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government is losing money by making money. it sounds a little bit like las vegas around here except the coins never stop coming. this is the presidential dollar coin. congress ordered the mint to make millions of them to honor every dead president. but nobody seems to want them. rutherford b. hayes. hot off the press, literally, these coins are still warm. made of manganese brass, they cost nearly 32 cents a pop to make. the mint makes nearly 2 million of them every day. do the math. about $600,000 a day to make them. and each one of these bags, 140,000 coins, $140,000, more than 2,000 pounds. because almost nobody uses these things, most go directly into storage. we found a bunch of them 100 miles down the road in a vault. here at the federal reserve in baltimore, the coins are packed into plastic bags stacked one on top of each other all the way up and down this aisle, several aisles of them, millions and
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millions of dollars in presidential coins. and some are in boxes. it turns out there just isn't much demand for a president polk dollar. the federal reserve says the coins are piling up so quickly they are now spending $650,000 to build a new vault in dallas to hold them. shipipng the coins there will cost another $3 million. senator jack reed was one of the co-sponsors of the bill that directed the mint to make the coins. you see any of these things? do you have any of these in your pocket? >> i don't. i tell you, i like everybody else repeatedly use the nickels, dimes, quarters. >> reporter: he says congress should now consider pulling the plug on the dollar coin. meanwhile, they keep coming. already more than 1 billion made, and counting. jonathan karl, abc news, philadelphia. >> i want to see them coming out of vending machines. >> $3 million in shipping costs? >> i know. speaking of money this movie's going to make a lot of money.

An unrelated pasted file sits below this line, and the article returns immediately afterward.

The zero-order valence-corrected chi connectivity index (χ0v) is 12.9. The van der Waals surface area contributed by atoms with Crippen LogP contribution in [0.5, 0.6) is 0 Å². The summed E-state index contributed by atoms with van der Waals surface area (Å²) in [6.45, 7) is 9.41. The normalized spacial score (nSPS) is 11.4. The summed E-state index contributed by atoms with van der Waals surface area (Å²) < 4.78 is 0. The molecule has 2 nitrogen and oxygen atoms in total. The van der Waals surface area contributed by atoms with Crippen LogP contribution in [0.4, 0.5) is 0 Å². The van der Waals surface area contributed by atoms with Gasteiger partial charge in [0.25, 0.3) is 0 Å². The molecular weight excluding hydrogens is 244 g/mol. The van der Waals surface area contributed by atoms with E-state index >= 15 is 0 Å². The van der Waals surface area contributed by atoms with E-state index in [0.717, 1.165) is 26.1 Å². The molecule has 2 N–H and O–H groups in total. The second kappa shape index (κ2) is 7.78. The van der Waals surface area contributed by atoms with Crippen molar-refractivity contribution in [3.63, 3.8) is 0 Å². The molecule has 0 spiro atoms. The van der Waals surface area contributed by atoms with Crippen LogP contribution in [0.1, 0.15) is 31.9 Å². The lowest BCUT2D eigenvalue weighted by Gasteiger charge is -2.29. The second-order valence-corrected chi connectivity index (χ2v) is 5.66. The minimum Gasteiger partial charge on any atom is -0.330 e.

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to clean better than a mop. you're quite the pickup artist! [ male announcer ] 2 in 1 swiffer sweeper gives cleaning a whole new meaning. i can just smell the popcorn. >> the beat kind of gets you going. >> finally, it is "insomniac theater" time. you can bet all the muggles will be rushing to see one movie in particular this weweend. >> we're talking of course about the final film in the harry potter franchise. but it's not just for younger fans. it's also the end for the movie's actors too. here's wabc's sandy kenyon. >> reporter: there's nothing quite like the hoopla over harry potter. and seeing all of the excitement surrounding the premiere of the finale, it's easy to understand why the e tal box office take for this series stands at more than $6 billion. >> it's been a wonderful, exciting, bizarre ten years. >> reporter: members of the
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cast, so young when they started, have grown up in front of us. >> this has been such a -- such an important part of our lives, really. and it's kind of sculpted the kind of person that i am today. >> reporter: rupert grint has been playing ron weasley for almost half of his life. 21-year-old emma watson has been hermione since she was 10. >> it almomo feelsike i'm watching another person. like i can't even identify with that girl. she feels almost foreign to me. it's like so much has happened. >> reporter: the three children became so famous so quickly, they lived what one of their directors called a strange, distorted life. and yet they have somehow managed to remain down to earth. they did it, rupert told me, by leaning on each other. >> just kind of being in the same kind of boat, really, from day one. and completely sharing this s quite unique way of growing up. >> reporter: their bond grew closer over time. which made the romantic scene